Intel to take on Samsung with new SSD

Intel is set to take on Samsung with its latest solid-state drive (SSD) for data centers and cloud computing.

Intel says its Solid-State Drive DC S3500 Series, its latest SSD, is designed for read-intensive applications such as Web hosting, cloud computing and data center virtualization.

The price of the new SSDs is $115 for a 1.8-inch 80GB drive and $979 for a 2.5-inch 800GB drive.

Research agency IDC expects worldwide SSD shipments to increase at a compound annual growth rate (CAGR) of 51.5 percent from 2010 to 2015. Pricing remains a key metric for SSD adoption in both the client and enterprise markets. IDC expects client SSD prices will fall below $1 per gigabyte in the second half of 2012, which will boost adoption in the PC market.

The chip major claims that Intel DC S3500 Series is an ideal replacement for traditional hard disk drives (HDD), allowing data centers to save significant costs by moving toward an all-SSD storage model.

IDC, in a research note in April 2013, said the use of solid state storage (SSS) in conjunction with solid state drives (SSDs) will play an important role in transforming performance as well as use cases for enterprise application data. IDC’s first-ever all-SSS array market forecast predicts $1.2 billion in revenues by 2015.

Samsung recently said its new SSD offers performance gain of 6 times and energy savings of 30 percent over other hard disk drives when clubbed data centers’ enterprise servers with SM843T SSDs. Samsung’s new SSD can be used in servers and storage in data centers including Big Data systems.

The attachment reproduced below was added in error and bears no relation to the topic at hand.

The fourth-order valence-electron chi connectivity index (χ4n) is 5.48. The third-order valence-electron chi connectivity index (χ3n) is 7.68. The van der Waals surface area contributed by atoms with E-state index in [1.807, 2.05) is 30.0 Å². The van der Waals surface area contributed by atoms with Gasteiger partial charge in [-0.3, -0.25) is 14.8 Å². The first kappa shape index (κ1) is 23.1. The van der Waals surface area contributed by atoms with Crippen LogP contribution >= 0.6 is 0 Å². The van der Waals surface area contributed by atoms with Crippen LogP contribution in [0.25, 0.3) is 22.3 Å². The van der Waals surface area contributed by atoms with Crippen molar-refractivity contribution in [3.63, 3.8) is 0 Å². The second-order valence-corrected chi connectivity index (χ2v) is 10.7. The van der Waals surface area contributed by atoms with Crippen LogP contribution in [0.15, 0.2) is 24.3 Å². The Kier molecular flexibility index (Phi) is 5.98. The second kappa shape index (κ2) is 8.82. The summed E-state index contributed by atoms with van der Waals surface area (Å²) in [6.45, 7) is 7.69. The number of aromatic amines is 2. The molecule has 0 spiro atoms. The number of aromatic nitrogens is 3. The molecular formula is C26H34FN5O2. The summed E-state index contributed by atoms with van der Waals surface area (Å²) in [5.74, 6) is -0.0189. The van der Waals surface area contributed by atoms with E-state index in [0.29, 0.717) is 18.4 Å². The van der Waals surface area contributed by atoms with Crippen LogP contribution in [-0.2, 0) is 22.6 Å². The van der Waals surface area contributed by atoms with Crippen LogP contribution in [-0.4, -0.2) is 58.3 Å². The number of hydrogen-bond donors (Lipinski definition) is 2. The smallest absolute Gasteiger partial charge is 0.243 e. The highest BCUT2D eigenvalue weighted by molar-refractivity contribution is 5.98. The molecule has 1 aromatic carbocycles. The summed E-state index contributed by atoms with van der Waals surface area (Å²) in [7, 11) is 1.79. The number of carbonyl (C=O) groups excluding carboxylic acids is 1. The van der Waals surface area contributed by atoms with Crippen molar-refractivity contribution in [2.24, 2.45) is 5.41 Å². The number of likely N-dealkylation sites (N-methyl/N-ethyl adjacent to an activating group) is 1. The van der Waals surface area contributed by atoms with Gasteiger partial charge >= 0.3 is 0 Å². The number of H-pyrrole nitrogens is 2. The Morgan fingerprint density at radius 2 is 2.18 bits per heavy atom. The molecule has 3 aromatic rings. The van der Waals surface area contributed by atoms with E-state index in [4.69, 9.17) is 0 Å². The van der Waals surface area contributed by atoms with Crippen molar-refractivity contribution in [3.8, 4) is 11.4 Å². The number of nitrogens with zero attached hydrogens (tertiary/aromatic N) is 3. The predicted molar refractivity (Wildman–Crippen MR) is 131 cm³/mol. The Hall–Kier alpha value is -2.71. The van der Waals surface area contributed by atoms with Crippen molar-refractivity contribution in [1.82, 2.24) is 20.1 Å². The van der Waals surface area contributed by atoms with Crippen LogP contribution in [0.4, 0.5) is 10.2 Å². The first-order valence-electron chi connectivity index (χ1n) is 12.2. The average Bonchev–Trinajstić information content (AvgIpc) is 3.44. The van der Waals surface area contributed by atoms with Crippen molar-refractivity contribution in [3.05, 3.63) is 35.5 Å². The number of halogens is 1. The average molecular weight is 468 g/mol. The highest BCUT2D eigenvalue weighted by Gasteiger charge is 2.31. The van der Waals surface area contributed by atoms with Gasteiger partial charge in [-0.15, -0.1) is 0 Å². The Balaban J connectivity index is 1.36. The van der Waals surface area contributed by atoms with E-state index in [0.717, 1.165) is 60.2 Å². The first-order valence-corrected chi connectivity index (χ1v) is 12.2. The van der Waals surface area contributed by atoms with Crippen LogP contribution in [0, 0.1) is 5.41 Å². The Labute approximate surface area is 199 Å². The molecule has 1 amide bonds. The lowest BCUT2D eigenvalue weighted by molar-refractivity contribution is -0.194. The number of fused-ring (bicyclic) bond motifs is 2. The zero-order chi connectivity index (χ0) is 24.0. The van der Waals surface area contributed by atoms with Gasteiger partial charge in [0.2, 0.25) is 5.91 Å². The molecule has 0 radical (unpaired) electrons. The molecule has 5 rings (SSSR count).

According to research agency HIS, the SSD market is expected to reach approximately $10 billion in 2013, up 43 percent. The growth will be led by sales of enterprise SSDs which it expects will account for approximately 47 percent of the market in 2013.

Intel SSDs, including Intel SSD DC S3500 Series, enable improvements in cloud infrastructure, fostering new and enriching Web experiences. End customers experience quicker Web page loads and improved response times as a result of dramatically improved data access times and reduced latency.

IT managers and cloud developers are rewarded with improved total cost of ownership as a result of reduced power consumption, more consistent performance and smaller space requirements.

Intel says more than half of U.S. businesses now employ cloud computing applications, and IDC predicts that worldwide spending on cloud services will reach $44.2 billion this year.

“Intel SSDs have enabled our chip designers to gain up to 27 percent performance throughput in our massive design distributed computing environment,” said Kim Stevenson, chief information officer at Intel.

Intel is increasing its deployment of Intel SSDs in its data centers from 10,000 units to 40,000 by the end of this year to enable its global design team to help bring products to market faster.

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